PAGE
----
Monday, January 21, 2008

Martin Luther King

A short aside here regarding some thoughts on baseball and race. I don't intend to write many essays on this site, and feel free to skip this post if you just wanna see the cards.

Dr. King was a great man who achieved great things in this country. Not only did his actions help to directly end legal segregation, but he also helped to begin the erosion of racism in the minds of many people. This year marks the 40th year of his death, and while great progress has been made, we still see a lot of racism in this country today against black people and numerous other minorities.

To me, it's interesting to look at sports in general and baseball specifically as a microcosm of the larger racial issues in this country. We have seen numerous examples of racial issues in the last year:
  • Gary Sheffield commented on two such issues: 1) That Joe Torre treated his black players differently from his other players, and yet somehow isn't racist according to Sheffield and 2) That Latino players are preferred by baseball management because they are easier to control (again, according to Sheffield.)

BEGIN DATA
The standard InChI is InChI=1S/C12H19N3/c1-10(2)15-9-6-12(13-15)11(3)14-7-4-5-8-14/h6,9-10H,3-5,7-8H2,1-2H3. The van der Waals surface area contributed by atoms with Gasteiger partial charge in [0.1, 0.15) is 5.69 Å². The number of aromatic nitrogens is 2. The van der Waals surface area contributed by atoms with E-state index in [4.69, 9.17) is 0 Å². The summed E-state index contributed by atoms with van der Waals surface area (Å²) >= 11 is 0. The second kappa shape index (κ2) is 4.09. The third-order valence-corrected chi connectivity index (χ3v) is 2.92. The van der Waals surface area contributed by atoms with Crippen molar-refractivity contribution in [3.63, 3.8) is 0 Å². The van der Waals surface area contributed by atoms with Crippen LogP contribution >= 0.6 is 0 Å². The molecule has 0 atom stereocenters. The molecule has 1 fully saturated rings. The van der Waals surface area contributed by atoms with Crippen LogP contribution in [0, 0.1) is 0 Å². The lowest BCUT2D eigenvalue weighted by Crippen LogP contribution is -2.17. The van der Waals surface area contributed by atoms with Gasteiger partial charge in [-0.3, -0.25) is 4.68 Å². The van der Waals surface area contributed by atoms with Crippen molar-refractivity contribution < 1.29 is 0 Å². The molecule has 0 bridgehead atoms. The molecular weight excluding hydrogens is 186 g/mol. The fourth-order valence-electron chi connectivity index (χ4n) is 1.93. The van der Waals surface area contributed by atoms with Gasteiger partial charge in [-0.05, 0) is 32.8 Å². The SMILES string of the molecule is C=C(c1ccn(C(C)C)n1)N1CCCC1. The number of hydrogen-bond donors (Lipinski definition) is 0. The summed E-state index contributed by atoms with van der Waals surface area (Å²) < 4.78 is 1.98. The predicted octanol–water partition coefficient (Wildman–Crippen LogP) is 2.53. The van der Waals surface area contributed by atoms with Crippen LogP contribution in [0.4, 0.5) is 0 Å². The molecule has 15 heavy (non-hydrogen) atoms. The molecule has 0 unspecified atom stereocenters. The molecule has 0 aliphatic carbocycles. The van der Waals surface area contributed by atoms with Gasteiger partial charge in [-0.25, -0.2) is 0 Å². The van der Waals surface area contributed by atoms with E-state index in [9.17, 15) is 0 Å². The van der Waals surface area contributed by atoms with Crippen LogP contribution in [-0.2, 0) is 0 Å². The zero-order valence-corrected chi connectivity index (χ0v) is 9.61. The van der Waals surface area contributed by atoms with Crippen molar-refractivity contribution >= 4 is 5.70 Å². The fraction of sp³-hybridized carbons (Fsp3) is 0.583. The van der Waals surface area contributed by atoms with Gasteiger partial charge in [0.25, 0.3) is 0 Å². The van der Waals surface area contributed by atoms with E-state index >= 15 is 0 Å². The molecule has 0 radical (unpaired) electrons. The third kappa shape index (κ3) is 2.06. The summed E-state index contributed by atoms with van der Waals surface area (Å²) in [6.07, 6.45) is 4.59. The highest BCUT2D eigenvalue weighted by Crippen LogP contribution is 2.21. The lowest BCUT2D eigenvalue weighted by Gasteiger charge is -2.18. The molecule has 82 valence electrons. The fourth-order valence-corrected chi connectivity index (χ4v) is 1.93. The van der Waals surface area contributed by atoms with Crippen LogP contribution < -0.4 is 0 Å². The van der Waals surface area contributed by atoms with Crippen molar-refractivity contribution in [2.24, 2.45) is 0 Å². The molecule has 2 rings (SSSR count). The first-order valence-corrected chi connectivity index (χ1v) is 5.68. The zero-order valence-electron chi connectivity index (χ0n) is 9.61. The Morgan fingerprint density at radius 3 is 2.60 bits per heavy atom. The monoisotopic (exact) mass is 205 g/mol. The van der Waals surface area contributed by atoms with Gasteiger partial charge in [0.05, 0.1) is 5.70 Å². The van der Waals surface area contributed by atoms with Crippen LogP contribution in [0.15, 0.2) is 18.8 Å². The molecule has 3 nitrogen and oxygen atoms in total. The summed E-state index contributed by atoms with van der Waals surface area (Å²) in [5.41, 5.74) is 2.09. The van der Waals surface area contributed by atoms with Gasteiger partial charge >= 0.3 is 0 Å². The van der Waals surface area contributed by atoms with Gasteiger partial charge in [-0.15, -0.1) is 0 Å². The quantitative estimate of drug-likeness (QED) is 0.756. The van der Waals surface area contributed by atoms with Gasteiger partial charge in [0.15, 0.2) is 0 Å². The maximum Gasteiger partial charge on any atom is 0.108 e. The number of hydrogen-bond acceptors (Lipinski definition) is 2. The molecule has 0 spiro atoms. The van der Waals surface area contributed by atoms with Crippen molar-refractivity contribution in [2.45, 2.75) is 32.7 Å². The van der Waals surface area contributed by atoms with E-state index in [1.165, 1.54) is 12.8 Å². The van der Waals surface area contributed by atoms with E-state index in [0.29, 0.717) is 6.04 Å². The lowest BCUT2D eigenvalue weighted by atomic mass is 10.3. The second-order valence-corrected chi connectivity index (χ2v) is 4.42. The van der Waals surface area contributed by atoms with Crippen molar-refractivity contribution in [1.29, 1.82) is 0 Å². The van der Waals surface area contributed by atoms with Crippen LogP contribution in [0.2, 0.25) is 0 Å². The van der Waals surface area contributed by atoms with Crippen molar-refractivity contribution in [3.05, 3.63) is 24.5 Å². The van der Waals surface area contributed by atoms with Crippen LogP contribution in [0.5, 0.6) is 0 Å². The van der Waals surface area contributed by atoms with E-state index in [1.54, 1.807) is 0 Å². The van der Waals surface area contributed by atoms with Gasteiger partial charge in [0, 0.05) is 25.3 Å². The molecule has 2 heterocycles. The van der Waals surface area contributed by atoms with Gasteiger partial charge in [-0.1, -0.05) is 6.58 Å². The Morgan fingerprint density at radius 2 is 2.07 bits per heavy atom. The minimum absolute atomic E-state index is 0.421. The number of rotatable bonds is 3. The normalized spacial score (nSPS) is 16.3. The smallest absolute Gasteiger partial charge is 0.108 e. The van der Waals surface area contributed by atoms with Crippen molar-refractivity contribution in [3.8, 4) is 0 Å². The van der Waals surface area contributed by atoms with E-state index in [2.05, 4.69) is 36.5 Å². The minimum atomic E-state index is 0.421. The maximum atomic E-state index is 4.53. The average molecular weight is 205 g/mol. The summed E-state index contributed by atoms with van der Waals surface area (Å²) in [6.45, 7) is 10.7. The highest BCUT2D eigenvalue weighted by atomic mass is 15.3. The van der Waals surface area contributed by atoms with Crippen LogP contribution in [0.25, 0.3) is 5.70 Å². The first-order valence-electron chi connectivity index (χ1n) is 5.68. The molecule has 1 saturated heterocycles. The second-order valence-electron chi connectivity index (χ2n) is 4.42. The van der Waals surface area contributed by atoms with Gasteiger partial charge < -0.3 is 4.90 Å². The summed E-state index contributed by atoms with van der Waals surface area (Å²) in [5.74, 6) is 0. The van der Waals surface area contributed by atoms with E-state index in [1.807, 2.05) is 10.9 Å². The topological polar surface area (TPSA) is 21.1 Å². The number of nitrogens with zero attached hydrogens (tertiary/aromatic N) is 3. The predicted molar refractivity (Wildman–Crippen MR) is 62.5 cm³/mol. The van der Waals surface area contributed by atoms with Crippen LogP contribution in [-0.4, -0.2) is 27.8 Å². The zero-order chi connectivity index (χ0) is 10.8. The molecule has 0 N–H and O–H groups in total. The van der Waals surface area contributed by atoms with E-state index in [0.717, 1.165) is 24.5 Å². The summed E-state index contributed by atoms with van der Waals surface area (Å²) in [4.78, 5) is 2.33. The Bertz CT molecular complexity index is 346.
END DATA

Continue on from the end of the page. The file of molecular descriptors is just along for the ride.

• C. C. Sabathia and others came out and complained about the lack of black pitchers.
  • There are disparities at other positions too. Take a look at the list of catchers who had at least 100 PAs this past year. Of those 58, my quick count revealed only 15 minority catchers, and they are pretty much all Latino. I may have missed it, but I didn't notice a single black catcher on there. This raises questions, including why are there no black catchers, and also why is Sabathia concerned about there being few black pitchers, but not about there being no black catchers?
Anyway, my point is just that racial issues exist in baseball just like in the rest of society. And like society, even the viewpoints about race issues seemed to be tinged with racism. It's very difficult to make any kind of statement about race without the statement itself being racist in some way.

Finally, this brings me to one of the things that I do love about baseball. While I am not so naive as to say that baseball fans are blind to race, I believe that baseball (and sports in general) gives people the opportunity to practice judging people by their behavior and performance and not by how they appear. Boston is a great example of this. It's a city that has not had a very good reputation for accepting minorities, especially black people, and yet over recent years the fans have embraced many minority players without hesitation, including Daisuke Matsuzaka, Alex Gonzalez, Coco Crisp, Kevin Youkilis, Pokey Reese, Pedro Martinez, and many others, not to mention the two biggest fan favorites: David Ortiz and Manny Ramirez. The acceptance of all of these players has to do with the performance and enthusiasm (except in Manny's case, heh) and comes without consideration of color, background, or religion.